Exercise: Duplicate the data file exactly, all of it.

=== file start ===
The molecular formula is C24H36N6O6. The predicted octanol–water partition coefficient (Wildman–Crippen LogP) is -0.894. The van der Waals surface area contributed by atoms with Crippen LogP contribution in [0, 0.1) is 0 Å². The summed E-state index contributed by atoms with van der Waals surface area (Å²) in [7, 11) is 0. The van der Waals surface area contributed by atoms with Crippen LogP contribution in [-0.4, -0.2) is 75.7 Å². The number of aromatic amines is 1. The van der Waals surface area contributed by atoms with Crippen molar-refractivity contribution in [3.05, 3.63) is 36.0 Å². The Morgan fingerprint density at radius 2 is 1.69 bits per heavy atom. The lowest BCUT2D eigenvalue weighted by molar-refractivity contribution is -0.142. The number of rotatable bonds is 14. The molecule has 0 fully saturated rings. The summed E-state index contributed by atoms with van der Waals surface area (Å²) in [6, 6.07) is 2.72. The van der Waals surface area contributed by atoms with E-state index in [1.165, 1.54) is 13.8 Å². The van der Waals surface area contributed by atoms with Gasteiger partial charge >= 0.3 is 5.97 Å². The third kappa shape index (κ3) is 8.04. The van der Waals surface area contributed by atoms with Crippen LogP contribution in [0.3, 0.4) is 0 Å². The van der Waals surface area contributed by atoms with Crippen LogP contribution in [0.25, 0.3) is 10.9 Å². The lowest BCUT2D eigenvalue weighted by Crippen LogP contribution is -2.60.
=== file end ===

The molecular formula is C24H36N6O6. The predicted octanol–water partition coefficient (Wildman–Crippen LogP) is -0.894. The van der Waals surface area contributed by atoms with Crippen LogP contribution in [0, 0.1) is 0 Å². The summed E-state index contributed by atoms with van der Waals surface area (Å²) in [7, 11) is 0. The van der Waals surface area contributed by atoms with Crippen LogP contribution in [-0.4, -0.2) is 75.7 Å². The number of aromatic amines is 1. The van der Waals surface area contributed by atoms with Crippen molar-refractivity contribution in [3.05, 3.63) is 36.0 Å². The Morgan fingerprint density at radius 2 is 1.69 bits per heavy atom. The lowest BCUT2D eigenvalue weighted by molar-refractivity contribution is -0.142. The number of rotatable bonds is 14. The molecule has 0 fully saturated rings. The summed E-state index contributed by atoms with van der Waals surface area (Å²) in [6, 6.07) is 2.72. The van der Waals surface area contributed by atoms with E-state index in [1.165, 1.54) is 13.8 Å². The van der Waals surface area contributed by atoms with Gasteiger partial charge >= 0.3 is 5.97 Å². The third kappa shape index (κ3) is 8.04. The van der Waals surface area contributed by atoms with Crippen LogP contribution in [0.3, 0.4) is 0 Å². The van der Waals surface area contributed by atoms with Crippen LogP contribution in [0.25, 0.3) is 10.9 Å². The lowest BCUT2D eigenvalue weighted by Crippen LogP contribution is -2.60.